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Biophys J. 1976 Aug;16(8):869-81.

A model for the stimulation of taste receptor cells by salt.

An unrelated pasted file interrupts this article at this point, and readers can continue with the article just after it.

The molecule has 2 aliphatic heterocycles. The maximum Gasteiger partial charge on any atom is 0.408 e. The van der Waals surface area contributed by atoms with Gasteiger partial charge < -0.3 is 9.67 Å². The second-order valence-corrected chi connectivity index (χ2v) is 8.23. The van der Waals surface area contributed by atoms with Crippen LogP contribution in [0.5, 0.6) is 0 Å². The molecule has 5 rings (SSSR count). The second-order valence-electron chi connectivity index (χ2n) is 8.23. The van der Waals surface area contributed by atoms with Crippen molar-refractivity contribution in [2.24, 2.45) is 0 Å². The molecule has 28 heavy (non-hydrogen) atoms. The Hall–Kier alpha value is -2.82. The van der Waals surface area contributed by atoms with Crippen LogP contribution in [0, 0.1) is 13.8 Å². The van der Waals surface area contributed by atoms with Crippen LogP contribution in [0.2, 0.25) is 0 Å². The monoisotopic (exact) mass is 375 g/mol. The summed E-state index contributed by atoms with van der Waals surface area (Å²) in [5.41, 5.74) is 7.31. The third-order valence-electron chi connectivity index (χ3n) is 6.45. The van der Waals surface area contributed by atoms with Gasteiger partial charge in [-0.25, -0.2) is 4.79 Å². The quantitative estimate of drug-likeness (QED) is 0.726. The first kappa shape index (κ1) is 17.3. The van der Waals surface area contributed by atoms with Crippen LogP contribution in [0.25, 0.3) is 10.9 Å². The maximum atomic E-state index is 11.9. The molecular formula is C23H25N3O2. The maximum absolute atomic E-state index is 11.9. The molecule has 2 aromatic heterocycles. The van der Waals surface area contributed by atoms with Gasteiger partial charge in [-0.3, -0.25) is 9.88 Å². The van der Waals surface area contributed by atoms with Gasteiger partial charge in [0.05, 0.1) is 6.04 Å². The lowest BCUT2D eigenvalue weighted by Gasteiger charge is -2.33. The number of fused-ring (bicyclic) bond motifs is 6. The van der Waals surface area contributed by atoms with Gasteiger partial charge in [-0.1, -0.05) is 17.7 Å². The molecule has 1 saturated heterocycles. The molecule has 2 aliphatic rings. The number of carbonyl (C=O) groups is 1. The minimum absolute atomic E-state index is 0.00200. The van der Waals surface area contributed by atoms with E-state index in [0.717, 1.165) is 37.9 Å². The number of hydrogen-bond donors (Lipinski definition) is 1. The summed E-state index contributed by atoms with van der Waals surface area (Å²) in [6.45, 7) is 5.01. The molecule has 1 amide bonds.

A taste cell mucosal surface is regarded as a planar region containing bound anionic sites and openings to ionic channels. It is assumed that the bulk aqueous properties of the exterior phase are not continuous with the surface but terminate at a plane near the surface. The region between the (Stern) plane and the membrane is regarded as having a lower dielectric constant than bulk water. This fact admits the possibility of ion pair formation between fixed sites and mobile cations. Mobile ion pairs entering the region may also bind to a fixed anionic site. Thus, it is assumed that mobile cations and ion pairs are potential determining species at the surface. Binding cations neutralizes surface charges, whereas binding mobile ion pairs does not. This competition accounts for the observed anion effect on stimulation of tast receptors by sodium salts. The potential profile is constructed by superimposing the phase boundary potentials with an ionic diffusion potential across the membrane. The model accounts for the anion effect on receptor potential, pH effects, the reversal of polarity when cells are treated with FeCl3, and the so-called "water reponse," depolarization of the taste cell upon dilution of the stimulant solution below a critical lower limit. The proposed model does not require both bound cationic and anionic receptors, and further suggests that limited access to a Stern-like region continuous with membrane channels may generally serve to control transport of ions.

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